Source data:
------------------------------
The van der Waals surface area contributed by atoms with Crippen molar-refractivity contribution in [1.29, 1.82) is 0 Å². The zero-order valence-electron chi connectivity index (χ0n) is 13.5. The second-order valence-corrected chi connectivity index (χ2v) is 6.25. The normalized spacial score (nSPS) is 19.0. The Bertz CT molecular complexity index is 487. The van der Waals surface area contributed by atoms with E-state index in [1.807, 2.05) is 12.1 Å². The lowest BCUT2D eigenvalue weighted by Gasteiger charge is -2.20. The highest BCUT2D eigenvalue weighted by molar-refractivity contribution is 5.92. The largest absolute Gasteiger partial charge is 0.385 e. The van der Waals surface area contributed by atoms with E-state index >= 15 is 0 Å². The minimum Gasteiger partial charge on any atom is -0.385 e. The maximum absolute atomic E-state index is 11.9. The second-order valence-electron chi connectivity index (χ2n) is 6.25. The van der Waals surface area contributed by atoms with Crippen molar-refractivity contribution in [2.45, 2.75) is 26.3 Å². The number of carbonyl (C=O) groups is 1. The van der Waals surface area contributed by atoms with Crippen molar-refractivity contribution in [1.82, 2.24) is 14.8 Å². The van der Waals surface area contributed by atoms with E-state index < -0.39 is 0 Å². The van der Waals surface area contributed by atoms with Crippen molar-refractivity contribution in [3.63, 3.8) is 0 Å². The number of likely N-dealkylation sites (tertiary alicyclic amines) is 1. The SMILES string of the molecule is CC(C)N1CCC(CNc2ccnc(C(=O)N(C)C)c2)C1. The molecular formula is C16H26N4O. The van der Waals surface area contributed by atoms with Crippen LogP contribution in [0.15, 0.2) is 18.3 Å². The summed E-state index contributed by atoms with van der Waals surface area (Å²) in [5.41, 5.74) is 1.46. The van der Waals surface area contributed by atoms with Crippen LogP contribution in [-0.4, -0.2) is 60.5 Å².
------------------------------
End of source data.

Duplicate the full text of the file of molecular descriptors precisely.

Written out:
The van der Waals surface area contributed by atoms with Crippen molar-refractivity contribution in [1.29, 1.82) is 0 Å². The zero-order valence-electron chi connectivity index (χ0n) is 13.5. The second-order valence-corrected chi connectivity index (χ2v) is 6.25. The normalized spacial score (nSPS) is 19.0. The Bertz CT molecular complexity index is 487. The van der Waals surface area contributed by atoms with E-state index in [1.807, 2.05) is 12.1 Å². The lowest BCUT2D eigenvalue weighted by Gasteiger charge is -2.20. The highest BCUT2D eigenvalue weighted by molar-refractivity contribution is 5.92. The largest absolute Gasteiger partial charge is 0.385 e. The van der Waals surface area contributed by atoms with E-state index >= 15 is 0 Å². The minimum Gasteiger partial charge on any atom is -0.385 e. The maximum absolute atomic E-state index is 11.9. The second-order valence-electron chi connectivity index (χ2n) is 6.25. The van der Waals surface area contributed by atoms with Crippen molar-refractivity contribution in [2.45, 2.75) is 26.3 Å². The number of carbonyl (C=O) groups is 1. The van der Waals surface area contributed by atoms with Crippen molar-refractivity contribution in [1.82, 2.24) is 14.8 Å². The van der Waals surface area contributed by atoms with E-state index < -0.39 is 0 Å². The van der Waals surface area contributed by atoms with Crippen molar-refractivity contribution in [3.63, 3.8) is 0 Å². The number of likely N-dealkylation sites (tertiary alicyclic amines) is 1. The SMILES string of the molecule is CC(C)N1CCC(CNc2ccnc(C(=O)N(C)C)c2)C1. The molecular formula is C16H26N4O. The van der Waals surface area contributed by atoms with Crippen LogP contribution in [0.15, 0.2) is 18.3 Å². The summed E-state index contributed by atoms with van der Waals surface area (Å²) in [5.41, 5.74) is 1.46. The van der Waals surface area contributed by atoms with Crippen LogP contribution in [-0.4, -0.2) is 60.5 Å².